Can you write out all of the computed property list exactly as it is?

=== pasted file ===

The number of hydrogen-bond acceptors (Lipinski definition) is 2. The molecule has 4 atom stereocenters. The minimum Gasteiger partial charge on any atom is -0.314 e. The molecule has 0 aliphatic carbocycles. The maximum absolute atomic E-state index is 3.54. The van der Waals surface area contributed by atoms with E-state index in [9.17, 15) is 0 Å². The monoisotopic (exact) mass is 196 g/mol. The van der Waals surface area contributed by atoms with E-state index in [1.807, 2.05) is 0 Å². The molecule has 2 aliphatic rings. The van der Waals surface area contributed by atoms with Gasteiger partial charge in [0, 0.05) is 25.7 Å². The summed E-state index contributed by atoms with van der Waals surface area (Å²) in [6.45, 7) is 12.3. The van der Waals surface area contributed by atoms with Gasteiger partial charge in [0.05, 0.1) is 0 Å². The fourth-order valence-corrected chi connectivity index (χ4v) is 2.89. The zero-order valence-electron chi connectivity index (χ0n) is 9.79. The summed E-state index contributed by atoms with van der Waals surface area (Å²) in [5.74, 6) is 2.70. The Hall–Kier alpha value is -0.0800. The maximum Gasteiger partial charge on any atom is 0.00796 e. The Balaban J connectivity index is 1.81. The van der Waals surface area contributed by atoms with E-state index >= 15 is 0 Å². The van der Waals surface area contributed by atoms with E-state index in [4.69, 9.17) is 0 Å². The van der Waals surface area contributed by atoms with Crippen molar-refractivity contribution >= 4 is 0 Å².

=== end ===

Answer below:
The number of hydrogen-bond acceptors (Lipinski definition) is 2. The molecule has 4 atom stereocenters. The minimum Gasteiger partial charge on any atom is -0.314 e. The molecule has 0 aliphatic carbocycles. The maximum absolute atomic E-state index is 3.54. The van der Waals surface area contributed by atoms with E-state index in [9.17, 15) is 0 Å². The monoisotopic (exact) mass is 196 g/mol. The van der Waals surface area contributed by atoms with E-state index in [1.807, 2.05) is 0 Å². The molecule has 2 aliphatic rings. The van der Waals surface area contributed by atoms with Gasteiger partial charge in [0, 0.05) is 25.7 Å². The summed E-state index contributed by atoms with van der Waals surface area (Å²) in [6.45, 7) is 12.3. The van der Waals surface area contributed by atoms with Gasteiger partial charge in [0.05, 0.1) is 0 Å². The fourth-order valence-corrected chi connectivity index (χ4v) is 2.89. The zero-order valence-electron chi connectivity index (χ0n) is 9.79. The summed E-state index contributed by atoms with van der Waals surface area (Å²) in [5.74, 6) is 2.70. The Hall–Kier alpha value is -0.0800. The maximum Gasteiger partial charge on any atom is 0.00796 e. The Balaban J connectivity index is 1.81. The van der Waals surface area contributed by atoms with E-state index >= 15 is 0 Å². The van der Waals surface area contributed by atoms with E-state index in [4.69, 9.17) is 0 Å². The van der Waals surface area contributed by atoms with Crippen molar-refractivity contribution >= 4 is 0 Å².